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Mitsubishi Electric Automotive America Hopes to Save Costs Through RFID
The manufacturer of automotive electrical parts is working with Midtronics to introduce a system that uses radio frequency identification to guide workers through maintenance and diagnostic procedures, and records results on RFID tags attached to trucks and components.
When a truck arrives at the dealer or service center, an RFID tag attached to its windshield, door jam or glove box would be read using the handheld interrogator. The tag stores data about the vehicle, including its make, model and year, as well as the maintenance history. Information from the tag would then sent from the reader to the hosted BMIS application, which would store that data and begin displaying a list of steps for the user to complete based on the vehicle's particular needs, such as maintenance or repair. Once this work is completed, the user would hold the interrogator near the vehicle's tag and write a list of completed procedures.
If a problem were found with regard to an alternator or starter, that component would be tested, and if it needed to be returned to MEAA, a tag would then be attached to that part, with the details of the tests written to that tag. At the same time, all vehicle and component data would be uploaded to the BMIS software on the Midtronics server, where it could then be accessed by MEAA, the service provider or the truck fleet owner, if so requested.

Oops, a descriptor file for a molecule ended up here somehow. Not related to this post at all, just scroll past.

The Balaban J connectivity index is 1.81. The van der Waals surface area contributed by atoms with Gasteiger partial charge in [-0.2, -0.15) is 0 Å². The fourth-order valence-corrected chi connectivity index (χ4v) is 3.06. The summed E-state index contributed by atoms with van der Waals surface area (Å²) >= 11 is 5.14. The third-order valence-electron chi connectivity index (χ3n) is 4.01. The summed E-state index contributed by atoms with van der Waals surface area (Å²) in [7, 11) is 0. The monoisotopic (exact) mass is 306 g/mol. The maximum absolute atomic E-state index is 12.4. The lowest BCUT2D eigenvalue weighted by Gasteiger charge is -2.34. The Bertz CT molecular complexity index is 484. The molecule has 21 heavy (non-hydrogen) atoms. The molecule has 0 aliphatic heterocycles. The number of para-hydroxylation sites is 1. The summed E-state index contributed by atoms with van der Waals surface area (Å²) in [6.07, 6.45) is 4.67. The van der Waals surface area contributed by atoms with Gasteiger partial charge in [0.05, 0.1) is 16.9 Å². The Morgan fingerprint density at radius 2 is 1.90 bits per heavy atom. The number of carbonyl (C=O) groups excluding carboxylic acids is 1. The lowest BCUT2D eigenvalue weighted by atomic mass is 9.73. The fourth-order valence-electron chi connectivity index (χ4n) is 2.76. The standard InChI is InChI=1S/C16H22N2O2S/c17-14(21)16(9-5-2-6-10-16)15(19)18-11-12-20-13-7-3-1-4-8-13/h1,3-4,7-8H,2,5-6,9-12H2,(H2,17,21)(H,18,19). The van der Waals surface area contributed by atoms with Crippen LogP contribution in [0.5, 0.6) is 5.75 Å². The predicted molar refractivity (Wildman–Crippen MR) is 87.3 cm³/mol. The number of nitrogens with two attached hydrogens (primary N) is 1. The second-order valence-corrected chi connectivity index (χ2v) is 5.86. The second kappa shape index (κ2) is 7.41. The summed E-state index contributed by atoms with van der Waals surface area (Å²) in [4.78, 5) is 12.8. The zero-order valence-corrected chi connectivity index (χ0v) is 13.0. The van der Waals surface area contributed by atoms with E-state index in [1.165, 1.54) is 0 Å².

"The beauty of this is it provides a benefit for all the players along this chain," Page states. For MEAA, it provides an easier warranty process, in which it can simply read a tag, capture warranty data along with information regarding the component's functionality, and then ease the process of either completing a warranty claim, refurbishing the part or just replacing it. "Having that capability to read data from the tag," Warmack says, "gives us an automated way to receive warranty data." For fleet owners, there is an electronic trail of when and how each vehicle was maintained, thus allowing better management of trucks' maintenance schedules, based on the results of the tests. For example, some parts may not need to be replaced as early as the company would have scheduled replacement, if testing found it operating properly and that data was provided in the BMIS system.
Midtronics has patents on the technology, Page says, as well as several that are pending.
Both Mitsubishi Electric and Midtronics are presently in discussions with customers about the solution, and deployments are planned for this year, though at this time, the two companies have declined to name any participants. The long-term vision, Page notes, consists of every component manufacturer attaching tags to their parts, and every maintenance service provider using a tester equipped with RFID readers. However, he says, that prospect could still be several years away.
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